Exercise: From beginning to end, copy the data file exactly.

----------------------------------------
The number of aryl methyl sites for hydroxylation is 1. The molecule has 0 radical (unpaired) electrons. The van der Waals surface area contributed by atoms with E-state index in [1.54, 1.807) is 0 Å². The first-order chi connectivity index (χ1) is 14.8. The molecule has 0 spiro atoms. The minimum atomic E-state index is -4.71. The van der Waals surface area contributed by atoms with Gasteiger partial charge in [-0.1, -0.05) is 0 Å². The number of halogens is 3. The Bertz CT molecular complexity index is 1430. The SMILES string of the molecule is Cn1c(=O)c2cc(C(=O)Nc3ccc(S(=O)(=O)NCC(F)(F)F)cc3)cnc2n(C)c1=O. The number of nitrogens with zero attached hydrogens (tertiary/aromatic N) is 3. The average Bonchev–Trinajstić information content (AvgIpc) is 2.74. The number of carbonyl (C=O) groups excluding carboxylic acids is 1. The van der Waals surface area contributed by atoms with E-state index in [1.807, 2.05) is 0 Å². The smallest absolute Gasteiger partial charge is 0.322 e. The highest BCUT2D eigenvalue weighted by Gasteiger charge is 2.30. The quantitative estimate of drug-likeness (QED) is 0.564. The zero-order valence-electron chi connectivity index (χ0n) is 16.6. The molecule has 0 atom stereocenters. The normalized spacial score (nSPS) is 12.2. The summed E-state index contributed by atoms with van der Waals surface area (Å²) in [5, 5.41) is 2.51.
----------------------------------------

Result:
The number of aryl methyl sites for hydroxylation is 1. The molecule has 0 radical (unpaired) electrons. The van der Waals surface area contributed by atoms with E-state index in [1.54, 1.807) is 0 Å². The first-order chi connectivity index (χ1) is 14.8. The molecule has 0 spiro atoms. The minimum atomic E-state index is -4.71. The van der Waals surface area contributed by atoms with Gasteiger partial charge in [-0.1, -0.05) is 0 Å². The number of halogens is 3. The Bertz CT molecular complexity index is 1430. The SMILES string of the molecule is Cn1c(=O)c2cc(C(=O)Nc3ccc(S(=O)(=O)NCC(F)(F)F)cc3)cnc2n(C)c1=O. The number of nitrogens with zero attached hydrogens (tertiary/aromatic N) is 3. The average Bonchev–Trinajstić information content (AvgIpc) is 2.74. The number of carbonyl (C=O) groups excluding carboxylic acids is 1. The van der Waals surface area contributed by atoms with E-state index in [1.807, 2.05) is 0 Å². The smallest absolute Gasteiger partial charge is 0.322 e. The highest BCUT2D eigenvalue weighted by Gasteiger charge is 2.30. The quantitative estimate of drug-likeness (QED) is 0.564. The zero-order valence-electron chi connectivity index (χ0n) is 16.6. The molecule has 0 atom stereocenters. The normalized spacial score (nSPS) is 12.2. The summed E-state index contributed by atoms with van der Waals surface area (Å²) in [5, 5.41) is 2.51.